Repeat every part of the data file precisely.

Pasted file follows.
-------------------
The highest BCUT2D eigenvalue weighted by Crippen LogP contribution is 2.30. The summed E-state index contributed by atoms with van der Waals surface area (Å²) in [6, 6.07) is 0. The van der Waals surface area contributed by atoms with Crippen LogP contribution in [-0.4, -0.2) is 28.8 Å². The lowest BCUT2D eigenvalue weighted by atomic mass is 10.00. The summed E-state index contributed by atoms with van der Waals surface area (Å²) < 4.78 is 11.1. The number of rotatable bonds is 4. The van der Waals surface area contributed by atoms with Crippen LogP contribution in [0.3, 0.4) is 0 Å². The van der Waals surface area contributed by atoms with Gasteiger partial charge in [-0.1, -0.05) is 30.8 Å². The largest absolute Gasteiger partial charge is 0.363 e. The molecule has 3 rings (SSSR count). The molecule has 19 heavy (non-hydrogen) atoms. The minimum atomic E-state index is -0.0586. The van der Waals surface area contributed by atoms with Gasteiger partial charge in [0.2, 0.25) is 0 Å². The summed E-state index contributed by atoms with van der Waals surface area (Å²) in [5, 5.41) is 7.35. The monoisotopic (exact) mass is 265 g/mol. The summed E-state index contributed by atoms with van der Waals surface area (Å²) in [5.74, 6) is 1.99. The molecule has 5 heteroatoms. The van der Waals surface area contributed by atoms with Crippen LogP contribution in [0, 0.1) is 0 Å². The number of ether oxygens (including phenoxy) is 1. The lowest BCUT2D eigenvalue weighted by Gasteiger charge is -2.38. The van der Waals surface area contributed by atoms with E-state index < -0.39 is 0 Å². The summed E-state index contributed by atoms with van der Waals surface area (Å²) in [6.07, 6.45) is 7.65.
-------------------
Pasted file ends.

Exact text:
The highest BCUT2D eigenvalue weighted by Crippen LogP contribution is 2.30. The summed E-state index contributed by atoms with van der Waals surface area (Å²) in [6, 6.07) is 0. The van der Waals surface area contributed by atoms with Crippen LogP contribution in [-0.4, -0.2) is 28.8 Å². The lowest BCUT2D eigenvalue weighted by atomic mass is 10.00. The summed E-state index contributed by atoms with van der Waals surface area (Å²) < 4.78 is 11.1. The number of rotatable bonds is 4. The van der Waals surface area contributed by atoms with Crippen LogP contribution in [0.3, 0.4) is 0 Å². The van der Waals surface area contributed by atoms with Gasteiger partial charge in [-0.1, -0.05) is 30.8 Å². The largest absolute Gasteiger partial charge is 0.363 e. The molecule has 3 rings (SSSR count). The molecule has 19 heavy (non-hydrogen) atoms. The minimum atomic E-state index is -0.0586. The van der Waals surface area contributed by atoms with Gasteiger partial charge in [0.2, 0.25) is 0 Å². The summed E-state index contributed by atoms with van der Waals surface area (Å²) in [5, 5.41) is 7.35. The monoisotopic (exact) mass is 265 g/mol. The summed E-state index contributed by atoms with van der Waals surface area (Å²) in [5.74, 6) is 1.99. The molecule has 5 heteroatoms. The van der Waals surface area contributed by atoms with Crippen LogP contribution in [0, 0.1) is 0 Å². The number of ether oxygens (including phenoxy) is 1. The lowest BCUT2D eigenvalue weighted by Gasteiger charge is -2.38. The van der Waals surface area contributed by atoms with E-state index < -0.39 is 0 Å². The summed E-state index contributed by atoms with van der Waals surface area (Å²) in [6.07, 6.45) is 7.65.